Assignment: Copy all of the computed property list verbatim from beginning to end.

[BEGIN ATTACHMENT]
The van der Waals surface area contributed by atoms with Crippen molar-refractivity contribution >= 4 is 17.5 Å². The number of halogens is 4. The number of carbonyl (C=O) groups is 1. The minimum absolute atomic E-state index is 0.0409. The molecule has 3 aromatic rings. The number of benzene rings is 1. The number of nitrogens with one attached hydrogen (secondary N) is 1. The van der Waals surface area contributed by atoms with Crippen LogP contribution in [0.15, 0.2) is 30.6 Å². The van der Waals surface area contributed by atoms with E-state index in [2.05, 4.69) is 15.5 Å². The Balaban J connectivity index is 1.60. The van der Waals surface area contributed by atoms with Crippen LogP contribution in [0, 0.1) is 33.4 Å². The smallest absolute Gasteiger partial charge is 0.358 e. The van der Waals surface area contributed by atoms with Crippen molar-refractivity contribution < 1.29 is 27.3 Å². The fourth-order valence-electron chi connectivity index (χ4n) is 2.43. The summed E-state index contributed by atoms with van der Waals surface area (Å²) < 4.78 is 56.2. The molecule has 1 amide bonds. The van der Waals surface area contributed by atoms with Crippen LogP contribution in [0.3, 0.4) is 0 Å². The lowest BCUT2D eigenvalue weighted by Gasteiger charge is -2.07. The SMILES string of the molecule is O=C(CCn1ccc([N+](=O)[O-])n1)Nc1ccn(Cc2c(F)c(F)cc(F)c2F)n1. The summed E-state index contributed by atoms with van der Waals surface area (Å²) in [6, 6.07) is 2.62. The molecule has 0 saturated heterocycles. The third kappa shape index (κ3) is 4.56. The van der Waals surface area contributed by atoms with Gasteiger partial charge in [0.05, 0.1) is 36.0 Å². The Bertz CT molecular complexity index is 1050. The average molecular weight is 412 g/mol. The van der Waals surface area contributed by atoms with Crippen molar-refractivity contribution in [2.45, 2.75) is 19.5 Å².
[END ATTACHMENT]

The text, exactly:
The van der Waals surface area contributed by atoms with Crippen molar-refractivity contribution >= 4 is 17.5 Å². The number of halogens is 4. The number of carbonyl (C=O) groups is 1. The minimum absolute atomic E-state index is 0.0409. The molecule has 3 aromatic rings. The number of benzene rings is 1. The number of nitrogens with one attached hydrogen (secondary N) is 1. The van der Waals surface area contributed by atoms with Crippen LogP contribution in [0.15, 0.2) is 30.6 Å². The van der Waals surface area contributed by atoms with E-state index in [2.05, 4.69) is 15.5 Å². The Balaban J connectivity index is 1.60. The van der Waals surface area contributed by atoms with Crippen LogP contribution in [0, 0.1) is 33.4 Å². The smallest absolute Gasteiger partial charge is 0.358 e. The van der Waals surface area contributed by atoms with Crippen molar-refractivity contribution < 1.29 is 27.3 Å². The fourth-order valence-electron chi connectivity index (χ4n) is 2.43. The summed E-state index contributed by atoms with van der Waals surface area (Å²) < 4.78 is 56.2. The molecule has 1 amide bonds. The van der Waals surface area contributed by atoms with Crippen LogP contribution in [0.3, 0.4) is 0 Å². The lowest BCUT2D eigenvalue weighted by Gasteiger charge is -2.07. The SMILES string of the molecule is O=C(CCn1ccc([N+](=O)[O-])n1)Nc1ccn(Cc2c(F)c(F)cc(F)c2F)n1. The summed E-state index contributed by atoms with van der Waals surface area (Å²) in [6, 6.07) is 2.62. The molecule has 0 saturated heterocycles. The third kappa shape index (κ3) is 4.56. The van der Waals surface area contributed by atoms with Gasteiger partial charge in [0.05, 0.1) is 36.0 Å². The Bertz CT molecular complexity index is 1050. The average molecular weight is 412 g/mol. The van der Waals surface area contributed by atoms with Crippen molar-refractivity contribution in [2.45, 2.75) is 19.5 Å².